Senate Judiciary Committee Chair Richard Durbin (D-Ill.) pushed back on a Republican litmus test for President Joe Biden’s judicial nominees that they must be originalists, citing criticism that the Constitution didn’t account for the rights of Black people, women, or other minority groups.
“We should not expect to require every judicial nominee coming before this committee to ascribe to originalism as their judicial philosophy,” Durbin said at the start of a Judiciary hearing on Wednesday.
Originalism is a legal philosophy often held by conservatives and libertarians that generally interprets the Constitution as it would have been originally understood at the time it was written. President Donald Trump was committed to naming originalists to the federal bench.
Durbin quoted Chicago Mayor Lori Lightfoot, who in October 2020 said she wasn’t an originalist because the Constitution didn’t originally consider her a person as a Black gay woman.
Most importantly, Durbin said, is whether nominees “have the hallmarks of what makes a good judge.” That includes being independent, setting aside personal beliefs, and approaching every case with fairness, Durbin said.
The comments from Durbin came after Sen. Chuck Grassley (Iowa), the committee’s ranking Republican, said at a markup for judicial nominees in May that his support for Biden’s circuit nominees would depend on whether they are committed to the original meaning of the Constitution.
He was among the Republicans who voted against Biden’s first two circuit picks to come before the Judiciary Committee, Ketanji Brown Jackson and Candace Jackson-Akiwumi, though he voted in favor of all three district court picks approved that same day.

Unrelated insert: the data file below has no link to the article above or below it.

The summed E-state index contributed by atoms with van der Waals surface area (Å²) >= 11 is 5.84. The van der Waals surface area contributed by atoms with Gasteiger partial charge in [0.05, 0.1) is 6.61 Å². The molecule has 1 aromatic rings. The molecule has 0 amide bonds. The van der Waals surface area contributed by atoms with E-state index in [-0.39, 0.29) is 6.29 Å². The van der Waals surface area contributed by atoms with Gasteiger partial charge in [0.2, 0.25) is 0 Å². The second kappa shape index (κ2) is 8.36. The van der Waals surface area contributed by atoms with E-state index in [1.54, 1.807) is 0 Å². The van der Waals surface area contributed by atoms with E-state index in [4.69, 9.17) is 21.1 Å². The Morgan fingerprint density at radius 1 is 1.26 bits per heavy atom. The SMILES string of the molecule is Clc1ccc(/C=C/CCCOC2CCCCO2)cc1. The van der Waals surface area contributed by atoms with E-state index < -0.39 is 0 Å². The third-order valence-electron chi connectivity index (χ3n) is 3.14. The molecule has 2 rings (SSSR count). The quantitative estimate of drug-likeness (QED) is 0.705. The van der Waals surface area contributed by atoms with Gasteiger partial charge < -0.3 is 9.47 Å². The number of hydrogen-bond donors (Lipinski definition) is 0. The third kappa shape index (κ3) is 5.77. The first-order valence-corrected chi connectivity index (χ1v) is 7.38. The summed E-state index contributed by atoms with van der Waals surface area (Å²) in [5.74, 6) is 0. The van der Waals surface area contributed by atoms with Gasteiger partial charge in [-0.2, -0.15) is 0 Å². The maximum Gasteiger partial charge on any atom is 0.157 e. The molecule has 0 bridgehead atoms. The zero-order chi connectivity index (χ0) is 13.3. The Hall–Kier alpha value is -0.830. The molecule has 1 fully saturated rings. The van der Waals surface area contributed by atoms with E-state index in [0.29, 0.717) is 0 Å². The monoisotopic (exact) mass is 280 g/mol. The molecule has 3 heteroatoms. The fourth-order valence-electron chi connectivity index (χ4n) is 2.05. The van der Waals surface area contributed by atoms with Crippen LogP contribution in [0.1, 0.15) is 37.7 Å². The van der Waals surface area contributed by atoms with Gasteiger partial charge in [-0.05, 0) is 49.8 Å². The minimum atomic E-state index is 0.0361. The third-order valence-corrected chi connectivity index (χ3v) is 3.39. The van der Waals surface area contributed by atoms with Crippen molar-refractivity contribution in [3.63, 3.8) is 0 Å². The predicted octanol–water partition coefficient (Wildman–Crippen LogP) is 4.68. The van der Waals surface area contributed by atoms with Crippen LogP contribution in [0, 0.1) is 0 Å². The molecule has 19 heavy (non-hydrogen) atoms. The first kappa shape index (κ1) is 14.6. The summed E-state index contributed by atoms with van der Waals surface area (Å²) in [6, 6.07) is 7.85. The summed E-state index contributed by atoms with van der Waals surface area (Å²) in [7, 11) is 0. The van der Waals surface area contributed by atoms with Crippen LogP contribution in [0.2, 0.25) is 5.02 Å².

At the hearing on Wednesday, Grassley defended the conservative judicial philosophy in response to Durbin’s comments.
“I think any originalist would admit that you take into consideration all of the constitutional amendments,” Grassley said.
The hearing featured two appeals court judges—Eunice Lee, who is nominated to the Second Circuit, and Veronica Rossman, who is nominated to the Tenth Circuit—and three selections for the Western District of Washington, David Estudillo, Lauren King, and Tana Lin.
Democrats touted the diversity the nominees would bring to their respective courts and, in particular, their different professional experiences. Both Lee and Rossman are former public defenders, a background uncommon on the federal bench.
Republicans were focused on the how nominees with experience primarily in criminal cases would fare in those involving civil litigation, which is more common in appeals courts.
“A circuit judge needs to be a generalist. Criminal defense lawyers aren’t going to be criminal defense judges. They’ll be hearing every kind of federal appeal,” Grassley said.
Sen. Tom Cotton (R-Ark.) asked a series of questions of Lee, an assistant federal defender in New York, about civil procedure. When questioned by Cotton about what entitled a party to a civil jury trial, Lee said her practice was primarily in criminal law and she wasn’t familiar with all of the civil procedure rules.
“Certainly, though, I have experience, as I noted before, in terms of figuring out new issues when they’ve been presented to me and determining what the law is and how it applies to the particular circumstances,” Lee said.
Originalism came up again in Republican questions for the nominees about their judicial philosophy.
Sen. John Kennedy (R-La.) asked Lee whether she would interpret the Constitution to mean what it did when written. Lee said she would refer to precedent, but Kennedy pressed her again on her philosophy and originalism.
“I don’t have a personal judicial philosophy,” Lee said.
“You’re going to be on the United States Court of Appeals, if you’re confirmed, and you don’t have a judicial philosophy about how the United States Constitution should be interpreted?” Kennedy said, interrupting her.
Kennedy later said he couldn’t vote for the nominees unless he knew the approach they were going to use to interpret the Constitution.
Durbin called the questions about their judicial philosophy “misleading,” and noted that during the Trump administration Republican nominees often avoided answering similar questions.